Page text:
Here, the court goes over this same material again. The appellants were frequent customers of a large crack distribution operation in Utica, New York. They resold the crack, and the sellers knew it. While this alone is not enough to create conspiracy liability - “mere awareness on the part of the seller that the buyer intends to resell the drugs is not sufficient to show that the seller and buyer share a conspiratorial interest to further the buyer’s resale” - here, there was more.

Specifically, there was evidence that could lead a jury to find that the sellers shared with the buyers an “interest and a stake in the buyers’ intention to resell the drugs” and that the buyers and the sellers shared an intention “to be a continuing part of, and to further, the sellers’ drug selling operation.” In other words, this was “cooperative venture” in which the “buyers and sellers had a stake in additional transfers of drugs beyond the transfers from the original seller to the original buyer.”

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Friday, February 06, 2009

If I Had A Hammer

United States v. Pope, No. 08-1007-cr (2d Cir. February 3, 2009) (Cabranes, Livingston, CJJ, Eaton, DJ)

Steven W. Pope pled guilty to two counts of bank burglary, in violation of 18 U.S.C. § 2113(a). During one of the burglaries, he broke a side window of a Chase branch with a sledgehammer. Based on this, at sentencing, the court enhanced his offense level by two levels for possessing a “deadly weapon.”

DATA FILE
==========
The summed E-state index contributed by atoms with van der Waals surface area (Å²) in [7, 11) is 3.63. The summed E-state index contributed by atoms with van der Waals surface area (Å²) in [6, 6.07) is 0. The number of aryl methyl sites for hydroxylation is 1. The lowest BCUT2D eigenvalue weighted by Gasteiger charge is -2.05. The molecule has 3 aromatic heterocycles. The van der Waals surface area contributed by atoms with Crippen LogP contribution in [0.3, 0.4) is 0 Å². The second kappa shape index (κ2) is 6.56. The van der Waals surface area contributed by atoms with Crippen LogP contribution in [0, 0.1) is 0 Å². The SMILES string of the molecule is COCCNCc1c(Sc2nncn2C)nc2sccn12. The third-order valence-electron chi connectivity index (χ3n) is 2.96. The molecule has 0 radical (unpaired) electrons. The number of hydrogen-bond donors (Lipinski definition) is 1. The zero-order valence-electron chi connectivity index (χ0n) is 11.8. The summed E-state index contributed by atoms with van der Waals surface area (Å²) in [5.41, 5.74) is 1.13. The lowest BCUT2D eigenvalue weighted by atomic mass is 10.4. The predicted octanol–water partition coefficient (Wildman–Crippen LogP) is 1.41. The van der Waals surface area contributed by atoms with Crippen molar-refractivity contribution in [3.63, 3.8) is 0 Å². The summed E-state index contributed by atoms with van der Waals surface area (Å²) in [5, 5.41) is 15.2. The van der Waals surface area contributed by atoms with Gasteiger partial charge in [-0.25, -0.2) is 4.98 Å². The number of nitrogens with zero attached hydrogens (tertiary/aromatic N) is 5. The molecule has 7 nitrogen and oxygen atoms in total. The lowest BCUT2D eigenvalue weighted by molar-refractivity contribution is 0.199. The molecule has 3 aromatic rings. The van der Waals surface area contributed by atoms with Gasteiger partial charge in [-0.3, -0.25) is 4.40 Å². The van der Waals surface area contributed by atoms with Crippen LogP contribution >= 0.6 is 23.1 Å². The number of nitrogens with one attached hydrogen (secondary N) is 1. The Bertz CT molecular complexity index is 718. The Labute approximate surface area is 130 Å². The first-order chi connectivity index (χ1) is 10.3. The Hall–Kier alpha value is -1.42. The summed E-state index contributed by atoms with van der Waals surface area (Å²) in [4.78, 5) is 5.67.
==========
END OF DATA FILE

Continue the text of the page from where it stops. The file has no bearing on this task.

He unsuccessfully challenged this enhancement on appeal. The Guideline, § 2B2.1(b)(4), requires the enhancement if a “dangerous weapon ... was possessed.” Here, Pope conceded that the sledgehammer was a dangerous weapon and that he possessed it, but argued that he used it only to facilitate the burglary, and did not intend for it to serve as a weapon. To the circuit, this did not matter. “The fact that he did not use the sledgehammer as a weapon is irrelevant to the issue of possession.” Moreover, to “hold otherwise would directly contradict the plain meaning of this provision of the Guidelines, and would lead to absurd results.”

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Cashed and Burned

United States v. Varrone, No. 07-4533-cr (2d Cir. January 30, 2009) (Calabresi, Sotomayor, Parker, CJJ)

Joseph A. Castello ran a check cashing business. He cashed more than $200 million in checks that exceeded $10,000 - charging a four percent check-cashing fee - for which he was obligated to file currency transaction reports (CTR’s). He did not, however, and was convicted by a jury of violating 31 U.S.C. §§ 5313 and 5322(a). On appeal, he challenged a restitution order, and claimed that the forfeiture order violated the Excessive Fines Clause of the Eighth Amendment. The circuit vacated.

The Restitution Order

The restitution order involved a fraud victim, who was induced to send a $300,00 check to a bogus financial firm. This had nothing at all to do with Castello, except that the firm cashed the check at his establishment. When the victim contacted Castello, he falsely represented that he was an “honest man,” who always paid his taxes. The district court ordered, as a condition of Castello’s supervised release, that he repay the $300,000.